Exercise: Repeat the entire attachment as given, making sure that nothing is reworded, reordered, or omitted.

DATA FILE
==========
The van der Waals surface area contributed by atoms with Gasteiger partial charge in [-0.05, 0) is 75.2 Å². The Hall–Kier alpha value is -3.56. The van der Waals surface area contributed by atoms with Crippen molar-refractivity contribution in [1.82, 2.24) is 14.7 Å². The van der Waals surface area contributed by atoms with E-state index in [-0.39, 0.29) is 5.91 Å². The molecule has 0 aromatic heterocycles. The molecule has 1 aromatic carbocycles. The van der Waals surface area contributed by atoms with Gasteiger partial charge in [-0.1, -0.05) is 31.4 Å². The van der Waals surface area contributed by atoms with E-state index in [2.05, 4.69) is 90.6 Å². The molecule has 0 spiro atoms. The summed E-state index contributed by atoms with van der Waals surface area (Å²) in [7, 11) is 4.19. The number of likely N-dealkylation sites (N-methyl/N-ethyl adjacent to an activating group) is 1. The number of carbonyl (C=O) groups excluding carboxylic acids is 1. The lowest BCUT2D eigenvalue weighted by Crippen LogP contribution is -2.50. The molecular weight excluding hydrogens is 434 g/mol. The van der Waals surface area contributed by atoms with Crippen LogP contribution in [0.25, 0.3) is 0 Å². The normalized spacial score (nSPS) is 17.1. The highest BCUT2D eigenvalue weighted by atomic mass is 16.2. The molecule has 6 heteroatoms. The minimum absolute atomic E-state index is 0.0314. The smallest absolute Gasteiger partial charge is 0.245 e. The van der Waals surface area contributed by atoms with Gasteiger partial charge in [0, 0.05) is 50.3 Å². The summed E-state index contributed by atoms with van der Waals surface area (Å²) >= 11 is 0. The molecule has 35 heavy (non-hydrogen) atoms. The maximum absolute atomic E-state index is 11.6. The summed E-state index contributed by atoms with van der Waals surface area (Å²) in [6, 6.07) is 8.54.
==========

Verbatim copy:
The van der Waals surface area contributed by atoms with Gasteiger partial charge in [-0.05, 0) is 75.2 Å². The Hall–Kier alpha value is -3.56. The van der Waals surface area contributed by atoms with Crippen molar-refractivity contribution in [1.82, 2.24) is 14.7 Å². The van der Waals surface area contributed by atoms with E-state index in [-0.39, 0.29) is 5.91 Å². The molecule has 0 aromatic heterocycles. The molecule has 1 aromatic carbocycles. The van der Waals surface area contributed by atoms with Gasteiger partial charge in [-0.1, -0.05) is 31.4 Å². The van der Waals surface area contributed by atoms with E-state index in [2.05, 4.69) is 90.6 Å². The molecule has 0 spiro atoms. The summed E-state index contributed by atoms with van der Waals surface area (Å²) in [7, 11) is 4.19. The number of likely N-dealkylation sites (N-methyl/N-ethyl adjacent to an activating group) is 1. The number of carbonyl (C=O) groups excluding carboxylic acids is 1. The lowest BCUT2D eigenvalue weighted by Crippen LogP contribution is -2.50. The molecular weight excluding hydrogens is 434 g/mol. The van der Waals surface area contributed by atoms with Crippen LogP contribution in [0.25, 0.3) is 0 Å². The normalized spacial score (nSPS) is 17.1. The highest BCUT2D eigenvalue weighted by atomic mass is 16.2. The molecule has 6 heteroatoms. The minimum absolute atomic E-state index is 0.0314. The smallest absolute Gasteiger partial charge is 0.245 e. The van der Waals surface area contributed by atoms with Gasteiger partial charge in [0, 0.05) is 50.3 Å². The summed E-state index contributed by atoms with van der Waals surface area (Å²) >= 11 is 0. The molecule has 35 heavy (non-hydrogen) atoms. The maximum absolute atomic E-state index is 11.6. The summed E-state index contributed by atoms with van der Waals surface area (Å²) in [6, 6.07) is 8.54.